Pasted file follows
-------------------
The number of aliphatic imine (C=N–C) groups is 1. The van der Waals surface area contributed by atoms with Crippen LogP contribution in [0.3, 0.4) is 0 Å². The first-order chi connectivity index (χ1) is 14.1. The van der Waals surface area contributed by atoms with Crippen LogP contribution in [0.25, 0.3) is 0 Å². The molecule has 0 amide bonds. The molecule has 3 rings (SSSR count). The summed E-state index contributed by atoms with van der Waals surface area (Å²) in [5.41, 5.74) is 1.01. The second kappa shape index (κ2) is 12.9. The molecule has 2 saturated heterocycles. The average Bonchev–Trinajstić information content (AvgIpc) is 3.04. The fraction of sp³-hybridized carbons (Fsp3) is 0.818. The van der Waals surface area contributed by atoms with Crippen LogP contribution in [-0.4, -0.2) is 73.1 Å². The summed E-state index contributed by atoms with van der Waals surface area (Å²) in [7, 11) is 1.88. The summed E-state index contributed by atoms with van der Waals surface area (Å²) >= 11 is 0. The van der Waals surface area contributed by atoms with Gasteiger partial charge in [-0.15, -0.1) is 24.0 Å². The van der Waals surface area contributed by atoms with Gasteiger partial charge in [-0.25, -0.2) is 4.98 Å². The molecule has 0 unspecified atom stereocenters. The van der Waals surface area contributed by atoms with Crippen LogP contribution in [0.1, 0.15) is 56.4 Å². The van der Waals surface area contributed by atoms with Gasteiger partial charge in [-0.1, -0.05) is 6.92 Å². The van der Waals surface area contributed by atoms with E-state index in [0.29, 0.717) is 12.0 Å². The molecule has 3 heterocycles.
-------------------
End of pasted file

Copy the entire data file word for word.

The number of aliphatic imine (C=N–C) groups is 1. The van der Waals surface area contributed by atoms with Crippen LogP contribution in [0.3, 0.4) is 0 Å². The first-order chi connectivity index (χ1) is 14.1. The van der Waals surface area contributed by atoms with Crippen LogP contribution in [0.25, 0.3) is 0 Å². The molecule has 0 amide bonds. The molecule has 3 rings (SSSR count). The summed E-state index contributed by atoms with van der Waals surface area (Å²) in [5.41, 5.74) is 1.01. The second kappa shape index (κ2) is 12.9. The molecule has 2 saturated heterocycles. The average Bonchev–Trinajstić information content (AvgIpc) is 3.04. The fraction of sp³-hybridized carbons (Fsp3) is 0.818. The van der Waals surface area contributed by atoms with Crippen LogP contribution in [-0.4, -0.2) is 73.1 Å². The summed E-state index contributed by atoms with van der Waals surface area (Å²) in [7, 11) is 1.88. The summed E-state index contributed by atoms with van der Waals surface area (Å²) >= 11 is 0. The van der Waals surface area contributed by atoms with Gasteiger partial charge in [-0.15, -0.1) is 24.0 Å². The van der Waals surface area contributed by atoms with Gasteiger partial charge in [-0.25, -0.2) is 4.98 Å². The molecule has 0 unspecified atom stereocenters. The van der Waals surface area contributed by atoms with Crippen LogP contribution in [0.1, 0.15) is 56.4 Å². The van der Waals surface area contributed by atoms with Gasteiger partial charge in [-0.1, -0.05) is 6.92 Å². The van der Waals surface area contributed by atoms with E-state index in [0.29, 0.717) is 12.0 Å². The molecule has 3 heterocycles.